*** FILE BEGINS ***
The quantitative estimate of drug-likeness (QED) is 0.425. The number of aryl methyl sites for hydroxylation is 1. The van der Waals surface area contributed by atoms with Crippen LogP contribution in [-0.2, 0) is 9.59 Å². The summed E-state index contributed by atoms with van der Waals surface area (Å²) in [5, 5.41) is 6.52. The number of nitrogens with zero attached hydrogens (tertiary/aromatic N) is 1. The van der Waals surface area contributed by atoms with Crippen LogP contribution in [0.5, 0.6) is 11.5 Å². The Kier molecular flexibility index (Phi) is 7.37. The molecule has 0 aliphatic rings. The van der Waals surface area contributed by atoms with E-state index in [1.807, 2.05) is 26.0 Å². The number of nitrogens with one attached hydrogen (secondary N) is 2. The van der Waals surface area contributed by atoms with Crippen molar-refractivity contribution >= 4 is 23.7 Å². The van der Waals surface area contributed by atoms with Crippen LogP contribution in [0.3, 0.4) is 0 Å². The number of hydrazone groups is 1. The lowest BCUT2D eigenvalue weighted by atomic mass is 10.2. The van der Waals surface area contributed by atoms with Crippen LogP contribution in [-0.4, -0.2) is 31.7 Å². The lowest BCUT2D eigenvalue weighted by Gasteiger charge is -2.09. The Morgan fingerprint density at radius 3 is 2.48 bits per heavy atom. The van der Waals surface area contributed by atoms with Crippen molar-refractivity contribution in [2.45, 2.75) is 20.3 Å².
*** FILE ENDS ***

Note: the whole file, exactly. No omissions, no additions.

The quantitative estimate of drug-likeness (QED) is 0.425. The number of aryl methyl sites for hydroxylation is 1. The van der Waals surface area contributed by atoms with Crippen LogP contribution in [-0.2, 0) is 9.59 Å². The summed E-state index contributed by atoms with van der Waals surface area (Å²) in [5, 5.41) is 6.52. The number of nitrogens with zero attached hydrogens (tertiary/aromatic N) is 1. The van der Waals surface area contributed by atoms with Crippen LogP contribution in [0.5, 0.6) is 11.5 Å². The Kier molecular flexibility index (Phi) is 7.37. The molecule has 0 aliphatic rings. The van der Waals surface area contributed by atoms with E-state index in [1.807, 2.05) is 26.0 Å². The number of nitrogens with one attached hydrogen (secondary N) is 2. The van der Waals surface area contributed by atoms with Crippen molar-refractivity contribution >= 4 is 23.7 Å². The van der Waals surface area contributed by atoms with Crippen LogP contribution in [0.3, 0.4) is 0 Å². The number of hydrazone groups is 1. The lowest BCUT2D eigenvalue weighted by atomic mass is 10.2. The van der Waals surface area contributed by atoms with Crippen LogP contribution in [-0.4, -0.2) is 31.7 Å². The lowest BCUT2D eigenvalue weighted by Gasteiger charge is -2.09. The Morgan fingerprint density at radius 3 is 2.48 bits per heavy atom. The van der Waals surface area contributed by atoms with Crippen molar-refractivity contribution in [2.45, 2.75) is 20.3 Å².